When St. Perpetua was facing martyrdom, a guard taunted her by asking how she was ever going to endure the suffering. She responded, “At that moment, another will suffer within me.” Perpetua believed that she and Christ were one. Christ has chosen to be united with us, the Church, so that we are identified with him. Even our word church has its roots in the Greek Kyriake, which means “what belongs to the Lord.” The Catechism explains that the Church “lives from him, in him, and for him; he lives with her and in her” (807). The union of Christ and the Church is expressed well in the symbolism of a head and a body. A head directs a body. The body needs the head, but the head needs the body, too.
Jesus is supreme over all. Scripture says that God gave Jesus “as head over all things to the church, which is his body” (Ephesians 1:22-23). Jesus is head of the Church because of his primary role in our creation and our redemption. Jesus founded the Church. He brought forth the Church and gave it life through his death and resurrection. Tradition holds that the Church was born from the pierced heart of Christ on the cross.
Our union with Christ in the Church is called the Mystical Body. Christ loves and cares for the Church as his own body. Through the sacraments we are joined to Christ and to one another. We each have a role in building up the body and are given gifts to fulfill this role. The same Spirit that flowed through Christ flows through us, enabling us to help one another.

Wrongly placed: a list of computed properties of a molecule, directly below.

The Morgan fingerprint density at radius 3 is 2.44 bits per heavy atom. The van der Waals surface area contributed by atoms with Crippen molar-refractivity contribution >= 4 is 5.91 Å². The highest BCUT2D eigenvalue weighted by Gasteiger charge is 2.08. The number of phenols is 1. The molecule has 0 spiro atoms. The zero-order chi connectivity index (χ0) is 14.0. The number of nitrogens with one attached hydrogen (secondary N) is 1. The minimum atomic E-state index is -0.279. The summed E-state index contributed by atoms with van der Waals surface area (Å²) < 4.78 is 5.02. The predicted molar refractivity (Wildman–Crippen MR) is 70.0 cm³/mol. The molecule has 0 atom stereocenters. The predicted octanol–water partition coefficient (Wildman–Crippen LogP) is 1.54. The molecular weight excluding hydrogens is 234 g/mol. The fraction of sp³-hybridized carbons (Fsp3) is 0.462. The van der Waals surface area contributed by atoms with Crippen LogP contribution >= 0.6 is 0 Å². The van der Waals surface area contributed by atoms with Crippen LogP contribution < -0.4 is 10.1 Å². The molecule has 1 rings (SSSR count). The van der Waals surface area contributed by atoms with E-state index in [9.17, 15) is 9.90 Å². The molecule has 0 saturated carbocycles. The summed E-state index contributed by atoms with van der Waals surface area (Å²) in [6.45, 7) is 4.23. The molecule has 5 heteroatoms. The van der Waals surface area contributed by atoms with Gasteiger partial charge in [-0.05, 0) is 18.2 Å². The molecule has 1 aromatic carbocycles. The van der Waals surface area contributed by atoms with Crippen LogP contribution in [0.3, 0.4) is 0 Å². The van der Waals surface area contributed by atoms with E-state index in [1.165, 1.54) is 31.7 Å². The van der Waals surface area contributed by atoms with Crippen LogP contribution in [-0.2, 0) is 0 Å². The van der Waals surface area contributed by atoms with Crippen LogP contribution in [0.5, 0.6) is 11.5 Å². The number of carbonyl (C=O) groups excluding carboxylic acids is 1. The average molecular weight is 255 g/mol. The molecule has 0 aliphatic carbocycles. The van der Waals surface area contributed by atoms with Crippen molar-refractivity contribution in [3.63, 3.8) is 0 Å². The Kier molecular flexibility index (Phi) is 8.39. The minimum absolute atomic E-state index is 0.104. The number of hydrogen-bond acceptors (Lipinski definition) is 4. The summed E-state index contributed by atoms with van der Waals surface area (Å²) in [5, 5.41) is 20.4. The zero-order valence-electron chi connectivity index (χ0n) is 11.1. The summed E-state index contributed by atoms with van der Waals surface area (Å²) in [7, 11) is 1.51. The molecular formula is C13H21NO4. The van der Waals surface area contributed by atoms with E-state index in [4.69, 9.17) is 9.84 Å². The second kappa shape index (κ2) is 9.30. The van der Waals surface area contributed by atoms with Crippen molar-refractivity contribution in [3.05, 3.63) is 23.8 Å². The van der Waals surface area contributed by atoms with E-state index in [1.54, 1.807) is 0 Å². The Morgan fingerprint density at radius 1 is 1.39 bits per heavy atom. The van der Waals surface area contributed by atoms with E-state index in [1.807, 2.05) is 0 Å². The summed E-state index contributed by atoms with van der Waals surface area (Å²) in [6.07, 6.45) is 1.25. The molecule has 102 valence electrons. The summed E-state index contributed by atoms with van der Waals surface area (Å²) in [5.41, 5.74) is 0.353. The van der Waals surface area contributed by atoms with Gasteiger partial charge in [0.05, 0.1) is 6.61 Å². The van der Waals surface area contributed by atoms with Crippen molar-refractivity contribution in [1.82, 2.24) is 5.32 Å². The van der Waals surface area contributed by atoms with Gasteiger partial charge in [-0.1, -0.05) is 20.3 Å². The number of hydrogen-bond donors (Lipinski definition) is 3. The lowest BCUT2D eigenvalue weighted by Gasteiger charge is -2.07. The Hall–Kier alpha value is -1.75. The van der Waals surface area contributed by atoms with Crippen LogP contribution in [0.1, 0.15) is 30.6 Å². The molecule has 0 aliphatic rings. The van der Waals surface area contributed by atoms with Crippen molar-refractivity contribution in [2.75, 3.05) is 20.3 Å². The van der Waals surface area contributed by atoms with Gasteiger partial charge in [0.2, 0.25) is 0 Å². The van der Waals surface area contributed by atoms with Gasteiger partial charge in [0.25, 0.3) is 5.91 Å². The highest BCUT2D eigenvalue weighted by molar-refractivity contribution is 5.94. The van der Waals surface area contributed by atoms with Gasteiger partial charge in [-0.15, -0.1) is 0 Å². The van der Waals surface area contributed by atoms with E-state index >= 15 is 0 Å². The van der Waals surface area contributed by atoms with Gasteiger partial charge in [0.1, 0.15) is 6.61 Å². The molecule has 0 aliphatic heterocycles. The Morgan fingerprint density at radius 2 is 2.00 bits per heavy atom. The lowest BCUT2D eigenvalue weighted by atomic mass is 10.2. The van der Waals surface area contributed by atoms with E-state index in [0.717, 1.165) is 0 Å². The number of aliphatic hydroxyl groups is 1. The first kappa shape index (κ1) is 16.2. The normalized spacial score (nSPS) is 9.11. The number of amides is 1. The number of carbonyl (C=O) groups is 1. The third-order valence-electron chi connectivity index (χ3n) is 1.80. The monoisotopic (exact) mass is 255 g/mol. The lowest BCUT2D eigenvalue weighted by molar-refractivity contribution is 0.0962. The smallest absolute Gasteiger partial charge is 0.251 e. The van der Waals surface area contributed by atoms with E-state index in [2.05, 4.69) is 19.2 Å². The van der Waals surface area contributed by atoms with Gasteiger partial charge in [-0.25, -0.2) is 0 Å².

As Christ's Body, we share in his work. Through us, the Church, Christ continues the work of salvation. He speaks and acts through us. Through us, Christ shows forth the love of God for the human race. United with Jesus in his suffering, someday we will share his glory.
Jesus expressed our union with him this way: “I am the vine, you are the branches” (John 15:5). We draw forth our life from him, especially in Communion. He promised, “Whoever eats my flesh and drinks my blood remains in me and I in him” (John 6:56). “We should grow in every way into him who is the head, Christ” (Ephesians 4:15). In other words, we should strive to resemble him.
At the end of time when Christ returns in glory, the Church will be perfected. Then we will be gathered in Christ in a love that never ends.
† This is my body! †